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Declarations of a Dinosaur: 10 Laws I've Learned as a Family Doctor Hardcover – August 4, 2009
All Books, All the Time
Read author interviews, book reviews, editors picks, and more at the Amazon Book Review. Read it now
About the Author
Lucy E. Hornstein, MD has been a solo family physician in the Philadelphia suburbs for 18 years. She was born and raised in Washington DC (which has left her with a deep and abiding apathy for all things political) and attended college outside Boston before coming to medical school in Philadelphia, which, she has discovered, is a black hole. (No one born here ever leaves; no one who moves here ever leaves.) She has been blogging since August 2006 when she assumed the persona of ""#1 Dinosaur,"" a nod to the impending extinction of primary care.
Top customer reviews
This book covers everything, from tales of experience, side-splitting humor, and time-honored wisdom that only a practicing physician could deliver! It describes the human body and it's functions in a way I've never seen before, so while you're reading hilarious stories or touching memories, you get some kind of cool biology lesson with each bite.
Two notes of warning: There's a good deal of cursing in this book, as well as references to alcohol (non-medical reference is the kind I'm talking about, of course!), so I'd certainly put it up with a high PG-13/R rating, if it were a movie. I don't feel that the expletives were called for or helped the story to move along, but since the 15 and under crowd probably won't be reading this, anyways, it's probably a trivial note.
The second note should be well-heeded by readers of all ages, though. Don't buy this book if you're not interested in medicine and you have a weak stomach. Dr. Lucy does a beautifully tactful job of keeping things professional and upbeat, but as a lover of all-things-medicine, I know that what we can take in excess, many cannot take in moderation, so those who get queezy at the mention of blood, this certainly isn't for you!
Even with the above notes, I'd still say this is one of the best books I've purchased on Amazon.com, and I'm a total reading junkie!
This book is a wonderful expression of the practice and world of medicine, and Dr. Lucy makes a day in the life of a physician so real and tangible that you'll want to hug her at the end of the book...and perhaps consider becoming a medically prehistoric thing of beauty, too.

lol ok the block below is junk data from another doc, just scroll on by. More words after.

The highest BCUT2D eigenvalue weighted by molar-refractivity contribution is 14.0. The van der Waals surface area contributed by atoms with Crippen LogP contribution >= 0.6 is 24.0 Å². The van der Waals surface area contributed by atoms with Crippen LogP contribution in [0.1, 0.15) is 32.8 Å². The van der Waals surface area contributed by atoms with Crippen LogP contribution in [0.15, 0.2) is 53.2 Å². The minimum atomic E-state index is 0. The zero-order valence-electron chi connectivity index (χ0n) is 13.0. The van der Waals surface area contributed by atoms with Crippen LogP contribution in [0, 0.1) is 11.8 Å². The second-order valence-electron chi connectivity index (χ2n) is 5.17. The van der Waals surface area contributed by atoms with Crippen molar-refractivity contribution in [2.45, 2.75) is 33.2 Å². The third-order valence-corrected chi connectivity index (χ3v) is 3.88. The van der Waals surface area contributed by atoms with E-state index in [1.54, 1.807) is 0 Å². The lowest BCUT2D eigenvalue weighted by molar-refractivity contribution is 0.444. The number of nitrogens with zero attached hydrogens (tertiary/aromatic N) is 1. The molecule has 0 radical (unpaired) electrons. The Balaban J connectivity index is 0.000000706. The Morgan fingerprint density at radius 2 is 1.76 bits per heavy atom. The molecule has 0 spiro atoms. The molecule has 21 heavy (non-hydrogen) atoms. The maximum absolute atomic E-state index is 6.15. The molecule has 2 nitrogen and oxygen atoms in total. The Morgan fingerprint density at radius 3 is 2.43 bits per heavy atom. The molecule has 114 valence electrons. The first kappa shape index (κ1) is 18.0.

Thanks for the great read!
Unfortunately, her message was delivered, in my opinion, in a very annoying manner. For starters, there was the introduction, in which the author paints herself as a precocious child and unusually empathetic adult (which she may well be, but would a little humility kill you?), all delivered from an cliched 3rd person point of view. She also has an ongoing Marcus Welby theme--she seems to mention him about every other page. Apparently Dr. Welby is some kind of fictional character from a TV show. I'd never heard of him before reading this book and I bet most younger adults haven't either, so I found the constant references to him tedious and pointless. I was also annoyed by the presentation of apocryphal stories as if they really happened to the author. A plumber charged you $5 for turning a valve and $195 for knowing which to turn? Yeah, right. Give me a break.
Finally, I felt that the book was a little too dumbed-down and patronizing. Some of the descriptions of medical technology are oversimplified to the point of losing accuracy; her description of how MRI works, for example, is incorrect. There are better books out there that expose what's wrong with the current medical paradigm (Overdiagnosed by Welch, Schwartz and Woloshin is a much better pick). If all you want is an overview of how doctors go about their business, I would recommend How Doctors Think, by Groopman. Either of these books is better written and more informative than Declarations of a Dinosaur. You might also be interested in Unhinged by Carlat(about the corporate influence on medicine, particularly in psychiatry) or the more general treatment Overdosed America by Abramson, both of which are written for laymen but not dumbed-down or patronizing.
This is one of those cases where the blog is better than the book.